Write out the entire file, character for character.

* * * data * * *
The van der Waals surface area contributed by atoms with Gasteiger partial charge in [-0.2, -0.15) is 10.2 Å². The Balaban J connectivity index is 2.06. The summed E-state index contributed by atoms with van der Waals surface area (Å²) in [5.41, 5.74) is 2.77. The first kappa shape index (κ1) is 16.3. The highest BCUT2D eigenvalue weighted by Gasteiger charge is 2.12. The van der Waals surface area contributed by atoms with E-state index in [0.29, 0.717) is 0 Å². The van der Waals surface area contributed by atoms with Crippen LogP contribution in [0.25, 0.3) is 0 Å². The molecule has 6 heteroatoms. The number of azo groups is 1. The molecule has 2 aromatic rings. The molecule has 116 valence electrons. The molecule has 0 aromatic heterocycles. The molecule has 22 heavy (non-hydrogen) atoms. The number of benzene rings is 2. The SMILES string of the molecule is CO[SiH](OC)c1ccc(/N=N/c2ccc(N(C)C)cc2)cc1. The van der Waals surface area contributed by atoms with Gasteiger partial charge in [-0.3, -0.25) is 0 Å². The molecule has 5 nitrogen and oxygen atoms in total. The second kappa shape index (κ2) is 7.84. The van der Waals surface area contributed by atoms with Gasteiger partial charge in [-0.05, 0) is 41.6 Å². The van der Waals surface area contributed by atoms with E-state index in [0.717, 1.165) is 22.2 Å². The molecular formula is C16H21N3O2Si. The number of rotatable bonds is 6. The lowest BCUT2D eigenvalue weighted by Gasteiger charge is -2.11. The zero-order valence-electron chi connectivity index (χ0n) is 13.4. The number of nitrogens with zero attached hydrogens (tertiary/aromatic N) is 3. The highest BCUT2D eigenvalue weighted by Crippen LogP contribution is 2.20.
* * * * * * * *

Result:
The van der Waals surface area contributed by atoms with Gasteiger partial charge in [-0.2, -0.15) is 10.2 Å². The Balaban J connectivity index is 2.06. The summed E-state index contributed by atoms with van der Waals surface area (Å²) in [5.41, 5.74) is 2.77. The first kappa shape index (κ1) is 16.3. The highest BCUT2D eigenvalue weighted by Gasteiger charge is 2.12. The van der Waals surface area contributed by atoms with E-state index in [0.29, 0.717) is 0 Å². The van der Waals surface area contributed by atoms with Crippen LogP contribution in [0.25, 0.3) is 0 Å². The molecule has 6 heteroatoms. The number of azo groups is 1. The molecule has 2 aromatic rings. The molecule has 116 valence electrons. The molecule has 0 aromatic heterocycles. The molecule has 22 heavy (non-hydrogen) atoms. The number of benzene rings is 2. The SMILES string of the molecule is CO[SiH](OC)c1ccc(/N=N/c2ccc(N(C)C)cc2)cc1. The van der Waals surface area contributed by atoms with Gasteiger partial charge in [-0.3, -0.25) is 0 Å². The molecule has 5 nitrogen and oxygen atoms in total. The second kappa shape index (κ2) is 7.84. The van der Waals surface area contributed by atoms with Gasteiger partial charge in [-0.05, 0) is 41.6 Å². The van der Waals surface area contributed by atoms with E-state index in [0.717, 1.165) is 22.2 Å². The molecular formula is C16H21N3O2Si. The number of rotatable bonds is 6. The lowest BCUT2D eigenvalue weighted by Gasteiger charge is -2.11. The zero-order valence-electron chi connectivity index (χ0n) is 13.4. The number of nitrogens with zero attached hydrogens (tertiary/aromatic N) is 3. The highest BCUT2D eigenvalue weighted by Crippen LogP contribution is 2.20.